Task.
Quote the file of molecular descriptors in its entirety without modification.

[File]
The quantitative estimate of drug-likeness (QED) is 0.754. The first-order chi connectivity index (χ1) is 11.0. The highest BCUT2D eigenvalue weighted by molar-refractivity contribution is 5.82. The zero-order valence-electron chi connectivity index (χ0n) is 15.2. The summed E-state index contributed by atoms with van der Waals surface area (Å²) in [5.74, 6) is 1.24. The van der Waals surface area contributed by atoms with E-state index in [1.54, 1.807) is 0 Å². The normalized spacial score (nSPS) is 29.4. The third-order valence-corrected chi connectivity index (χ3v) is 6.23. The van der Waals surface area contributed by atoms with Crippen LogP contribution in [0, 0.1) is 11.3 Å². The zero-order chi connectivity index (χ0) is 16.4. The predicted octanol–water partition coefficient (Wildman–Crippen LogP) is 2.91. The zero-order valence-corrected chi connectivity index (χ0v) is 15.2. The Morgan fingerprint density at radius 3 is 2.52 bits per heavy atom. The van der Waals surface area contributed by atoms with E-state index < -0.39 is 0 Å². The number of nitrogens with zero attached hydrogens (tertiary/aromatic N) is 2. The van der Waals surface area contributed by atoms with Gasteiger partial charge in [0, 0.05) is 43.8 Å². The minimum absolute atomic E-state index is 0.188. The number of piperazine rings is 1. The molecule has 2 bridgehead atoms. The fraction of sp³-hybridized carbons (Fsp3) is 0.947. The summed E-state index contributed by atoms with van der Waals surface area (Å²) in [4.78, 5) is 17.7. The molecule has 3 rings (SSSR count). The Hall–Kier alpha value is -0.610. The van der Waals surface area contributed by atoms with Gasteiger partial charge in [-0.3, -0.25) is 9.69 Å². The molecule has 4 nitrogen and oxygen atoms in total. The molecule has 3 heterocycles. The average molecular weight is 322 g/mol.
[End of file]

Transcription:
The quantitative estimate of drug-likeness (QED) is 0.754. The first-order chi connectivity index (χ1) is 11.0. The highest BCUT2D eigenvalue weighted by molar-refractivity contribution is 5.82. The zero-order valence-electron chi connectivity index (χ0n) is 15.2. The summed E-state index contributed by atoms with van der Waals surface area (Å²) in [5.74, 6) is 1.24. The van der Waals surface area contributed by atoms with E-state index in [1.54, 1.807) is 0 Å². The normalized spacial score (nSPS) is 29.4. The third-order valence-corrected chi connectivity index (χ3v) is 6.23. The van der Waals surface area contributed by atoms with Crippen LogP contribution in [0, 0.1) is 11.3 Å². The zero-order chi connectivity index (χ0) is 16.4. The predicted octanol–water partition coefficient (Wildman–Crippen LogP) is 2.91. The zero-order valence-corrected chi connectivity index (χ0v) is 15.2. The Morgan fingerprint density at radius 3 is 2.52 bits per heavy atom. The van der Waals surface area contributed by atoms with E-state index < -0.39 is 0 Å². The number of nitrogens with zero attached hydrogens (tertiary/aromatic N) is 2. The van der Waals surface area contributed by atoms with Gasteiger partial charge in [0, 0.05) is 43.8 Å². The minimum absolute atomic E-state index is 0.188. The number of piperazine rings is 1. The molecule has 2 bridgehead atoms. The fraction of sp³-hybridized carbons (Fsp3) is 0.947. The summed E-state index contributed by atoms with van der Waals surface area (Å²) in [4.78, 5) is 17.7. The molecule has 3 rings (SSSR count). The Hall–Kier alpha value is -0.610. The van der Waals surface area contributed by atoms with Gasteiger partial charge in [-0.3, -0.25) is 9.69 Å². The molecule has 4 nitrogen and oxygen atoms in total. The molecule has 3 heterocycles. The average molecular weight is 322 g/mol.